Interview with Miniature Stadium Creator Steve Wolf
Posted: June 20, 2011 | Author: Johnny Goodtimes | Filed under: Baseball | Tags: Steve Wolf | Leave a comment »
Last week I showed you incredible pictures of the unbelievable Shibe Park miniature created by artist Steve Wolf. Today we hear from the artist himself, as he talks about what got him interested in creating miniatures, what he used to build Shibe, and why his miniature Yankee Stadium (above) was so tough to create.
JGT: When did you first become interested in creating miniature stadiums?
STEVE: I first became interested in creating miniature stadiums in the late 1980s. After witnessing the demise of some of the great ballparks, such as Connie Mack Stadium, Forbes Field, Ebbets Field and many others it sparked my interest and along the way I have become a self proclaimed historian on the subject!
JGT: How much time does it take to create one of these stadiums?
STEVE: That is a very complex question. But the basic factors are 1. The subject matter. Which ballpark? Some are more complex than others. 2nd factor is the amount of detail desired such as lighting, type of enclosure, scale size. Typically it can take up to 2000 hours depending upon these factors.
JGT: You state on your website that Connie Mack Stadium was one of your favorite to create. Why is that?
STEVE: Well, originally Connie Mack Stadium was known as Shibe Park built by Ben Shibe the great industrialist for his Philadelphia Athletics baseball team. It was the first concrete and steel ball park built in the major leagues and under went many changes over the years. It personifies the beauty of the American Ballpark that was built in the early 20th century.
JGT: To create Connie Mack Stadium, what did you rely most heavily on? Blue prints, photos, computer printouts?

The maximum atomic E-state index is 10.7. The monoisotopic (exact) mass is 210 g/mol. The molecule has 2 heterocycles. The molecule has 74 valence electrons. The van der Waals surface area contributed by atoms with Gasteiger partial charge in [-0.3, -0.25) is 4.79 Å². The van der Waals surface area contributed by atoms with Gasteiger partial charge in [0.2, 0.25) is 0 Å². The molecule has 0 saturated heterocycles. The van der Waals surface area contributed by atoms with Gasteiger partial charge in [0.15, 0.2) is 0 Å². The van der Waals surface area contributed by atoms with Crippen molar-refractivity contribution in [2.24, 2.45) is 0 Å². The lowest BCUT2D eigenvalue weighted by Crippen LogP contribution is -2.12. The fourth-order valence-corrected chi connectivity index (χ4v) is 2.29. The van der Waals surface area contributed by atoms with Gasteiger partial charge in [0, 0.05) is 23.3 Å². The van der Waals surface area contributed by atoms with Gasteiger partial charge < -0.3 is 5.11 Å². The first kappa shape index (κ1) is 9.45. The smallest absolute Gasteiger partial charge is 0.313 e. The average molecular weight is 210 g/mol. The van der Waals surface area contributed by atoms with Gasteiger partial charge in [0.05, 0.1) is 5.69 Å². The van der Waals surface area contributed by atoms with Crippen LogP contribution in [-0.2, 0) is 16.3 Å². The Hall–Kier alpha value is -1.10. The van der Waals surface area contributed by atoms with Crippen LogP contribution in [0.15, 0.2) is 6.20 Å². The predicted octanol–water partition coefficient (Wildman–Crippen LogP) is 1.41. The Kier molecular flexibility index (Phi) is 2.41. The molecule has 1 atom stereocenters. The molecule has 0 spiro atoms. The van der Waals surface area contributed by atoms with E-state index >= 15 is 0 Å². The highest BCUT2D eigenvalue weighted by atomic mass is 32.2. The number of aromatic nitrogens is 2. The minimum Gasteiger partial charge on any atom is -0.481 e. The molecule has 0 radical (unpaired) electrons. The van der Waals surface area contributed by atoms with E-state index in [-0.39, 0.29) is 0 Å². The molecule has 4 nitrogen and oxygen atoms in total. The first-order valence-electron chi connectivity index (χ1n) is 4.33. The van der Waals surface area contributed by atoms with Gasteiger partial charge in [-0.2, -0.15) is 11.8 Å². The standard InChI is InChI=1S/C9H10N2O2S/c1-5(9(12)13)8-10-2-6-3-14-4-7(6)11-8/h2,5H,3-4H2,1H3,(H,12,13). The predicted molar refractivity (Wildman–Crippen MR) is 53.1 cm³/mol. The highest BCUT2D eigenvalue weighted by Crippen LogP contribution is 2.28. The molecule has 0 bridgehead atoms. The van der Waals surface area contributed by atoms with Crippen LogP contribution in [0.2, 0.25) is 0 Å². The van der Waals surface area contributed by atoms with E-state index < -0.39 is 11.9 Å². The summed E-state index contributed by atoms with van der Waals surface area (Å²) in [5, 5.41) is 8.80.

STEVE: I did not have any blueprints for this project however I did have a floor plan and many photos that were supplied to me by my client and what eve I could gather on the internet, such as photos, etc. I had to do many preliminary drawings and mock ups. This was a challenging replica to produce.
JGT: Take us through the process. What do you start by creating, what’s the hardest part to get right, what do you normally finish by doing? Do you start with the field and build around that, or do you start with the exterior?
STEVE: It is much like building a real building. You do need a floor plan. Than I have to custom scale what size the model will be. I next figure the elevation along with a seating plan. I start by creating risers and placing them into their set position. Decks, seats, railings, lights, graphics, scoreboards. Then the Field surface is created. The final touch of a model is to make sure everything is structurally sound, color correct and it has to hve the right feel when you look at it. That is where the detail work comes in. Now the very last part is the exterior which can be challenging in itself ie: arches, windows pillars, entrance gates, rotunda, etc….
JGT: What do you enjoy the most about creating these stadiums?
STEVE: Finishing them…LOL!!!
JGT: Which stadium has been the most challenging to replicate?
STEVE: The one I am currently working on now, the New Yankee Stadium. It is extremely complex with 5 decks. It is truly a beautiful structure regardless if you are a Yankee fan or not.